Thoughts, essays, and writings on Liberty. Written by the heirs of Patrick Henry.

“No state has an inherent right to survive through conscript troops and, in the long run, no state ever has. Roman matrons used to say to their sons: "Come back with your shield, or on it." Later on, this custom declined. So did Rome.”     Robert A. Heinlein,    The Notebooks of Lazarus Long

March 6, 2008

Fair Tax Webinar with Neal Boortz

by Stephen Littau

Neal Boortz has a webinar on the Fair Tax for anyone who would like to learn more about the bill which would replace the income tax with a national sales tax. Boortz explains what the Fair Tax is, how it would work, and answers the common questions/criticisms of the plan.

Anyone interested in going to the webinar can click here to attend.

www.fairtax.org

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3 Comments

  1. Stephen,

    As you know, I used to be an absolutely huge proponent of the plan, to the point where I used to contribute to a pro-FairTax blog. I think the plan, as written, is quite brilliant, and would reap some pretty large benefits for our economy and society.

    But there’s a problem. As my cynicism for government has grown, I have lost all faith that government would enact the FairTax as written. They would twist it to their own purposes and a Fair tax would become a typical Washington monstrosity. Within a few years, it wouldn’t surprise me to see voters begging for the “good ol’ days” of income tax, after what Congress would do to destroy the intent of the FairTax.

    Comment by Brad Warbiany — March 6, 2008 @ 8:46 pm
  2. Brad, it might pain you to know that the FairTax proponents lie about the FairTax’s main feature, the prebate and that it doesn’t exempt poverty-level expenditures from tax. Here’s the e-mail that I sent to the FairTax website people:

    Re: The FairTax levies a 5.29% Tax on Poverty Wages

    This might come as a shock to you (or maybe it doesn’t), but the FairTax does not exempt poverty-level expenditures from tax. In fact, it levies a 5.29% tax on all households earning their respective poverty level wages. I will use the family of four who make the poverty level of $28,000 per year as an example.

    When this family spends their $28,000, the FairTax will remit $6,440 of that amount to the government and the family will obtain $21,560 in goods and services. The prebate mechanism will rebate the $6,440 back to the family to supposedly allow them to obtain the remainder of their poverty-level goods and services. But here’s the rub: the FairTax is still being computed when they spend the rebated money. So when the family goes to spend the $6,440, $1,481.20 is remitted to the government and the family obtains $4,958.80 in goods and services. This final remittance to the government is not rebated and therefore is the tax paid by this family. It figures out to be an effective tax rate 5.29%. This figure can be easily figured out by taking 23% of 23%, because 23% of the 23% prebate is not rebated, therefore it is the tax.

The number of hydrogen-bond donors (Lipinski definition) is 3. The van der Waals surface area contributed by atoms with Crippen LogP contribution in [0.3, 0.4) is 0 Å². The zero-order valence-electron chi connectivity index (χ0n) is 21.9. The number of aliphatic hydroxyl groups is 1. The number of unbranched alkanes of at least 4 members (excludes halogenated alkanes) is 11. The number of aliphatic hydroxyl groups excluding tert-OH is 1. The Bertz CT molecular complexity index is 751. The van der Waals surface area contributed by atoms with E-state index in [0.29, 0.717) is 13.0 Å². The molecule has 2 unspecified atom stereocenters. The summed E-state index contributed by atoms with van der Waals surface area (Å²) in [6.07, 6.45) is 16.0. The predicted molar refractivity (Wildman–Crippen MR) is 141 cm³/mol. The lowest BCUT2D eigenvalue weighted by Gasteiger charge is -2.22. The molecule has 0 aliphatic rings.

The new prebate would have to calculated using the tax-exclusive rate of 29.87% (.23/.77) instead of the tax-inclusive rate of 23%. But with the increased prebate going into effect, this would present a two-fold problem.

    In the first scenario, since prebate spending went up X dollars, to maintain the same level of non-prebate government spending, revenue would have to increase… Revenue+X = (Prebate+X) + Spending. But for revenue to increase, the rate has to increase, and if the rate increases, the prebate would also increase. This process has no end, so it would mean that you would have to admit defeat and say that at current government spending levels, the households living at the poverty level would have a tax rate of 5.29% and the non-taxable portion would be 77% of the poverty level for that particular household, which would be $21,560 for a family of four (instead of $28,000).

    The second scenario is more pleasant but less plausible because it is not revenue-neutral in the way that politicians like it. If prebate spending goes up, the equation can be modified to look like this: Revenue = (Prebate+X) + (Spending – X). Thus, you can say that you can fix the prebate problem as long as spending goes down an equal amount. We all know that this is a joke. At the very least, any tax reform that has a chance in Washington must be revenue-neutral to -positive. The FairTax rate was derived to be revenue-neutral so as to be politically possible.

    But the main fact is that it is a lie when you say that the prebate will “ensure no American pays federal taxes on spending up to the poverty level.” [Source: http://www.fairtax.org/site/PageServer The fact that the FairTax taxes people in poverty at 5.29% makes H.R. 25 fatally flawed as written and possibly fatally flawed permanently as a distinct concept.

    Comment by Logan — March 7, 2008 @ 11:36 am
  3. Logan,

    Considering that I don’t think Congress would ever let HR 25 though un-amended anyway, I wouldn’t say any of this “pains” me to know.

    But why would that make the FairTax “fatally flawed”? In many ways, even with that caveat it would still be a better system than we have now, even for the poor. The 5.29% tax on poverty wages assumes that the poor spend 100% of their income on new goods subject to the FairTax. I would say that many poverty-level people buy a lot of goods secondhand, and could quite easily be buying enough goods secondhand to offset that 5.29%, wouldn’t you? I would also say that a large portion of their income is spent on things not subject to the tax anyway.

    Comment by Brad Warbiany — March 7, 2008 @ 1:37 pm

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